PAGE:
Samuel’s story also highlights the tenuousness of relationships with the spirit world—if he had told the story to someone other than his father, that person might have tried to sabotage his connection to the waterfall and steal the energy he was receiving. Interpretation, therefore, is crucial, and it would be difficult to imagine an outsider equipped with the necessary resources to interpret and correctly respond to every challenge of the spirit world, as well as the threats posed by other humans.
VII. Negotiating Passage: Shamans as Mediators between Outsiders and Spirits
It is important to remember that even within the Kichwa cultural universe, not having complete knowledge of the jungle does not mean you cannot live and even prosper there. Shamans, whose knowledge of the spirit world is strongest, have long served as bridges between weaker/less spiritual people and the powerful beings that threaten them. Raul, an older Kichwa man, told me the following story about going to a new part of the jungle with his wife and her father, a powerful shaman:
Yo me fui—una vez, por acá, por la cabecera del Rio Napo, Virdiyaku estaba. Yo, como primera vez que estaba yéndome a este [lugar]… empezó a hacer un viento, después un agua … Hasta los palos que cayeron encima, puta, yo asustado, se va a caer. Mi suegro dice, “No,” a mi decía, “Masha,” o sea es cuñado, masha. Dice, “Cálmate, lo que pasa es usted por primera vez viene asi, entonces ya vamos a andar, tranquilizarte.” Cogió, y se dice, ay, yay, yay, ay, ay, eee [chanting/singing] Yaa, saque. Sssuu! Oy, “Saque, kayga churi,” dice que, “Churi, ayllumi…Tukusha.” Cálmate, cálmate. El viento, entonces, shhhh” (Barnard 2014).
Here, Raul demonstrates the importance of establishing personal relationships with the places you visit. As newcomers, he and his family face life-threatening dangers from the storm that arises when they arrive. However, his father-in-law is able to use his already established relationship with the spirits to calm the winds. “Kayga churi,” he tells them. This is a son. “Ayllumi”—He is family. Stop, calm down. To the spirits, now Raul and his family are no longer newcomers: they are family to the shaman, who is family to the spirits of this place.
Environmental expertise may not be transferrable, but strong shamans can use their established spiritual relationships to remove supernatural barriers for outsiders. They may never be mighty hunters, but outsiders can at least survive in the jungle. Hutchins cites examples of shamans drinking ayahuasca and negotiating safe passage for tourists to caves and lakes inhabited by dangerous spirits (Hutchins 90). Carlos described to me how animals like jaguars had become “civilized,” and he related a story about a shaman defeating an anaconda that had been killing locals and newcomers alike.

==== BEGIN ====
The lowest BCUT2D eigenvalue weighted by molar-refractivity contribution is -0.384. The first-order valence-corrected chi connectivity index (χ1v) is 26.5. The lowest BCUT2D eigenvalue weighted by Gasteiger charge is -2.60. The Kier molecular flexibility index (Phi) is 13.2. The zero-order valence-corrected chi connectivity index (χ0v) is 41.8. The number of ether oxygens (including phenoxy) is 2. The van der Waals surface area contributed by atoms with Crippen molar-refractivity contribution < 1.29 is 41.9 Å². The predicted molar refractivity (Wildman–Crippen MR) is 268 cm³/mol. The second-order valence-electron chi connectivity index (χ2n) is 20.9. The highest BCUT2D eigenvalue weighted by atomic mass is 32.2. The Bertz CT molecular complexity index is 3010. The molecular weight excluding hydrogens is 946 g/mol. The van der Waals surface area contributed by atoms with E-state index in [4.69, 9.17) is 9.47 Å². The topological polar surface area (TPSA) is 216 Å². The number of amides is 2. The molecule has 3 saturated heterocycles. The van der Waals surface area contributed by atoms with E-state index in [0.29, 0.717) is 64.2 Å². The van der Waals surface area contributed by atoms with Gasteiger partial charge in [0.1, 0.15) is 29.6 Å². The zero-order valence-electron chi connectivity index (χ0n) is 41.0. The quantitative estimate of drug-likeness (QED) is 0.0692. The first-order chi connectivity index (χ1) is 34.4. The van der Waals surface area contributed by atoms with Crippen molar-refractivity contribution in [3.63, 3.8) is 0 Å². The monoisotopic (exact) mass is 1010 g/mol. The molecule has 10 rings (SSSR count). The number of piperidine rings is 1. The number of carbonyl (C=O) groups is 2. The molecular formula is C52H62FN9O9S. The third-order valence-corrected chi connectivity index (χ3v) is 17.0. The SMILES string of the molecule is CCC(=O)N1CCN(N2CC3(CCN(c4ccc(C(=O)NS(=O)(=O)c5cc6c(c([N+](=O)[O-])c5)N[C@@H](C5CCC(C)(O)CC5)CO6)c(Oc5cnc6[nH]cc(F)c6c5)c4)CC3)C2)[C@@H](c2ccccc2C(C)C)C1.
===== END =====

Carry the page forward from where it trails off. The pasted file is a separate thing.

The tourism industry demands a type of performed and pre-envisioned knowledge from guides, including the location of exotic animals, the scientific names for plants, and a specific set of cultural beliefs compatible with tourists’ visions of “indigenous Amazonia” (Hutchins 93). Traditional hunting and fishing practices, in contrast, require knowledge and environmental learning that is relational, supernatural, and non-transferable. Despite these differences, stories of shamans using their spiritual knowledge to serve as intermediaries between newcomers and angry spirits can be read as a counter-narrative to both the post-racial, individualized human-environment relationships idealized in Cumandá, and the mournful vision of vanishing knowledge and relations in Un viejo. Kichwa people are finding ways to reconcile two very different understandings of the ways one can and should know the nonhuman world, and they are assuming positions of power and agency in controlling the way those differing systems of knowledge and representation interact. Kichwa communities decide if tourists can access sacred sites or enter protected territory; Kichwa shamans negotiate entrance for people who otherwise could not penetrate. Much as literature like the three novels discussed attempt to prematurely eulogize the indigenous peoples of the Ecuadorian Amazon, they are still deeply engaged in the representation of the region, not only as passive recipients of outside messages and images, but also as creators in their own right.
VIII. Conclusion: Politics and Ethics of Representation
This paper has analyzed the theme of environmental knowledge as an entry point for understanding the ways different people have conceptualized the Ecuadorian Amazon throughout history. Though in no way comprehensive, by bringing together the stories of a 16th century European explorer and friar, a 19th century conservative Ecuadorian scholar, a late 20th century Chilean leftist, and a group of contemporary Kichwa and colonist residents of the Ecuadorian Amazon, this paper has attempted to show some of the vast spectrum of ways that the region has been imagined, understood, and used in narratives. While there are many points of comparison, some have proved especially fruitful: the question of how and when knowledge can be transmitted, for example, and what that implies for belonging or not belonging in the Amazon. Beyond that, I have largely engaged in a kind of thought experiment, observing what kinds of insights and connections emerge by placing these oral and written texts in conversation with each other. From a literary perspective, all sorts of issues have been raised, tropes identified, and narrative devices examined. But it remains to be seen whether or not I have succeeded in my initial purpose: by addressing the many ways of thinking about the Amazon, making sure that my own portrayal of the region is just.